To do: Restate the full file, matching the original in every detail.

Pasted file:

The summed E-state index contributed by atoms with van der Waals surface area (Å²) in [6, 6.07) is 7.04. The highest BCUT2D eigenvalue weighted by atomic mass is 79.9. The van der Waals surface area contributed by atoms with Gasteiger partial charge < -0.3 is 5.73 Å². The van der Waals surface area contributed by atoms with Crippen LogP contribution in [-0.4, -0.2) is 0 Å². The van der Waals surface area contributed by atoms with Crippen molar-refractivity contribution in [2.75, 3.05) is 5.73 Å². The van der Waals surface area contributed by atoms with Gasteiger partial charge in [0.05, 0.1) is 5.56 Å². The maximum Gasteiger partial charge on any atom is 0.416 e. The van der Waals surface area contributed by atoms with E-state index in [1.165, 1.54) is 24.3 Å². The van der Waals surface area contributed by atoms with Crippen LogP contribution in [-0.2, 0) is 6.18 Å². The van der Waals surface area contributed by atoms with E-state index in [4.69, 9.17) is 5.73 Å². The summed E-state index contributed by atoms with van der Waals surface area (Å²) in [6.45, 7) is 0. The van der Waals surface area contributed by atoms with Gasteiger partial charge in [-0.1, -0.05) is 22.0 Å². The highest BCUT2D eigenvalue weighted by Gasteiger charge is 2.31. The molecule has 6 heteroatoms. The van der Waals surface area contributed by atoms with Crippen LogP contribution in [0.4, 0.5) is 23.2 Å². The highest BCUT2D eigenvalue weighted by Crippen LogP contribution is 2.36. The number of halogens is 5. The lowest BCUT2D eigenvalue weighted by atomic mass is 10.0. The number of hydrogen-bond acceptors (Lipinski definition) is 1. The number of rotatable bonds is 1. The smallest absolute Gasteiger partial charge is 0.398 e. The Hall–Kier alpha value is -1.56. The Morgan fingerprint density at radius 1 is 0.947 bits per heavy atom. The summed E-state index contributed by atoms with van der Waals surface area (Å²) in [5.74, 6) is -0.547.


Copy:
The summed E-state index contributed by atoms with van der Waals surface area (Å²) in [6, 6.07) is 7.04. The highest BCUT2D eigenvalue weighted by atomic mass is 79.9. The van der Waals surface area contributed by atoms with Gasteiger partial charge < -0.3 is 5.73 Å². The van der Waals surface area contributed by atoms with Crippen LogP contribution in [-0.4, -0.2) is 0 Å². The van der Waals surface area contributed by atoms with Crippen molar-refractivity contribution in [2.75, 3.05) is 5.73 Å². The van der Waals surface area contributed by atoms with Gasteiger partial charge in [0.05, 0.1) is 5.56 Å². The maximum Gasteiger partial charge on any atom is 0.416 e. The van der Waals surface area contributed by atoms with E-state index in [1.165, 1.54) is 24.3 Å². The van der Waals surface area contributed by atoms with Crippen LogP contribution in [-0.2, 0) is 6.18 Å². The van der Waals surface area contributed by atoms with E-state index in [4.69, 9.17) is 5.73 Å². The summed E-state index contributed by atoms with van der Waals surface area (Å²) in [6.45, 7) is 0. The van der Waals surface area contributed by atoms with Gasteiger partial charge in [-0.1, -0.05) is 22.0 Å². The highest BCUT2D eigenvalue weighted by Gasteiger charge is 2.31. The molecule has 6 heteroatoms. The van der Waals surface area contributed by atoms with Crippen LogP contribution in [0.4, 0.5) is 23.2 Å². The highest BCUT2D eigenvalue weighted by Crippen LogP contribution is 2.36. The number of halogens is 5. The lowest BCUT2D eigenvalue weighted by atomic mass is 10.0. The number of hydrogen-bond acceptors (Lipinski definition) is 1. The number of rotatable bonds is 1. The smallest absolute Gasteiger partial charge is 0.398 e. The Hall–Kier alpha value is -1.56. The Morgan fingerprint density at radius 1 is 0.947 bits per heavy atom. The summed E-state index contributed by atoms with van der Waals surface area (Å²) in [5.74, 6) is -0.547.